For some reason these stories never bother to mention that exemptions exist. I'm not saying that no one should get the vaccines, but in Ohio parents have the right to refuse or delay vaccination. It's written in Ohio Revised Code, but that's been conveniently left out in every story I've seen as well as the letters I get from the school every few years. I just write a polite note with my reason for declining the vaccine for my children. So far, all of the school nurses have been very understanding and nice about it.

People in general, however, tend to get more heated. If your child had seizures, broke out in yeast rashes all over their body for months, had putrid smelling diarrhea for months, became paralyzed, or died as a direct cause of vaccination, you might hesitate to get more vaccinations or vaccinate your other children. However, parents and family of kids who had no reaction to vaccines seem to feel that our tiny percentage of kids who suffer years or a lifetime of vaccine side effect consequences are a fair trade off for "herd immunity" to be maintained.

I don't want little Suzie to get that itchy chicken pox! Oh, yeah, I forgot, almost all kids still get chicken pox even with the vaccine. Despite what you may take away from this, I'm not anti-vaccine. I'm just pro-vaccine choice. Some of us who are "unfortunate" enough to have lost out on the genetic lottery and are sensitive to vaccine side effects have a right (well, in most states) to decline or delay vaccines. What should be taking place is testing that will determine who is most likely to have a severe reaction, then we can vaccinate accordingly. Just like tesing new borns for PKU is now routine, even though it affects a minority of infants, it saves lives. Vaccine adverse effects that can be narrowed down to certain genes could save lives and prevent severely debilitating disabilities.

Whether its the diseases themselves or something used as a preservative, if we could narrow down the possibility of adverse events the vaccination rate would climb.
Instead we vilify families who choose not to vaccinate or who "put their baby at risk" while they allow his or her immune system to mature before exposing it to numerous diseases and known neurotoxins.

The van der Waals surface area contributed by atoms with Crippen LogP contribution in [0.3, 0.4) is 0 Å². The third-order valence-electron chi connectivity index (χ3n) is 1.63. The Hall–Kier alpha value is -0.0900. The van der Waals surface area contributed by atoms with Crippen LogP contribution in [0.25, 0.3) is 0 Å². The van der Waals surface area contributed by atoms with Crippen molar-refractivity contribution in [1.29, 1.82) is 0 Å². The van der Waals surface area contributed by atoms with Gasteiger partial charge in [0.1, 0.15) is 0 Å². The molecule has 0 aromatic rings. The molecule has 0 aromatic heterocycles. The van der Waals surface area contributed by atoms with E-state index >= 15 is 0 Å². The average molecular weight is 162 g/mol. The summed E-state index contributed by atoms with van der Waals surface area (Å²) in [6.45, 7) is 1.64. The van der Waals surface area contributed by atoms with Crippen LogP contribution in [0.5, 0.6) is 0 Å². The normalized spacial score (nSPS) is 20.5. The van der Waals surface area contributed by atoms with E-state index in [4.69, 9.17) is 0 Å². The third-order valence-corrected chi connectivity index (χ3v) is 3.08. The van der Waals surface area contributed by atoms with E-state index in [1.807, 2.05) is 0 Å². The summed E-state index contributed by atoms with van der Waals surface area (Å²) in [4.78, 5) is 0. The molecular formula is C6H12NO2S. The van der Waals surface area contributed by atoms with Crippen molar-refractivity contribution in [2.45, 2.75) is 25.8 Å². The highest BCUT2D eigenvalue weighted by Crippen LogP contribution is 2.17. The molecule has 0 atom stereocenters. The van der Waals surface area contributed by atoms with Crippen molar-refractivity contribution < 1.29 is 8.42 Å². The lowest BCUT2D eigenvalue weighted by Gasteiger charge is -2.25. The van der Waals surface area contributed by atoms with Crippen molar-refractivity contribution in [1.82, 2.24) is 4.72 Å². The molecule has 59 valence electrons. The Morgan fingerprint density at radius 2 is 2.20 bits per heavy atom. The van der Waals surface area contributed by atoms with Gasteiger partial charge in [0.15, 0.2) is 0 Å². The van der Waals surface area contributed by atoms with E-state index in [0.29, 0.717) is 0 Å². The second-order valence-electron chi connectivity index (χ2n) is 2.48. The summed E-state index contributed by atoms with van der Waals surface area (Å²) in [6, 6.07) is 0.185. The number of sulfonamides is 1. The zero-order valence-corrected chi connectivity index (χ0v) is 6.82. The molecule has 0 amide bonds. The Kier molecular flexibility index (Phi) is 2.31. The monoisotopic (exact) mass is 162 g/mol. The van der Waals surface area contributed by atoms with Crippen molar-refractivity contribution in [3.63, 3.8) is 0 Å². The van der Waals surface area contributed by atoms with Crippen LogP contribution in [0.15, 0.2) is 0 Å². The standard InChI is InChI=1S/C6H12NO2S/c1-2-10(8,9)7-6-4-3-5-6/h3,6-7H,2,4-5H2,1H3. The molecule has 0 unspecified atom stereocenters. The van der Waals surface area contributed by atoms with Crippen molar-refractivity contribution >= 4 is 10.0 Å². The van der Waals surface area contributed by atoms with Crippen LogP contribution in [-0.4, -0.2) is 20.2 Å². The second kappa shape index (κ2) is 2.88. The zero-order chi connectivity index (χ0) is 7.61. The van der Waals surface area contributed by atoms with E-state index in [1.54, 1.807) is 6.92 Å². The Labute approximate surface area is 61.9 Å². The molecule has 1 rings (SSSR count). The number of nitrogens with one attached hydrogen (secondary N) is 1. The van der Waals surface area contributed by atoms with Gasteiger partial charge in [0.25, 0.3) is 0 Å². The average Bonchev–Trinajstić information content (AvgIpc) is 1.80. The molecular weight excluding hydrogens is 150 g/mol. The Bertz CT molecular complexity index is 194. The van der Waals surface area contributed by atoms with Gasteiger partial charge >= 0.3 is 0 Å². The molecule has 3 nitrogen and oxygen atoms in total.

If lead were a preservative in vaccines would you brush it off as nothing? I doubt it, since we don't allow it in paint. But aluminum? Ah, that's a neurotoxin just like lead. Mercury, oh that's okay, so long as its "trace amounts".
Traditional medicine says not to take colloidal silver, which has "trace amounts" of silver. They quit using silver in many medicines, such as nasal drops. It is still used as an anti-microbial, and it is safe most of the time. But why do they suggest we avoid silver in foods, supplements and meds? They have a good reason: argyria.
It just turns your body, inside and out, greyish-blue. And turns your nails brittle. And other such tiny problems.

Why is it that some known neurotoxins are okay and others aren't? Maybe because most people tolerate some well, while others are bad for enough people that they aren't deemed a necessary risk.

I don't know about you, but I don't like to think that my children or family members should be a necessary risk so that others might potentially not get a disease that in most cases isn't fatal.
Oh, and don't worry, it's usually people who have compromised immune systems (i.e. bad genes) who die from things like pertussis and mumps. You know, those who are a necessary risk. Just let evolution weed us out with disease. ; )
(yes, I'm being facetitious...)

Tuesday, May 18, 2010

Dentist Appointment

Celest's dentist appointment to fix her two upper front teeth is tomorrow at 9 am. I am not looking forward to it. I have to keep her from eating until we get there, which she won't like. Also, I have to take Lotus with me because tomorrow is a teacher day (or whatever they call it- teachers go to school but the kids don't).
Bah! I hope she doesn't get mad at me like Lotus did when she had her teeth worked on. I think she would hardly look at me and wouldn't let me sit next to her for three days afterwords.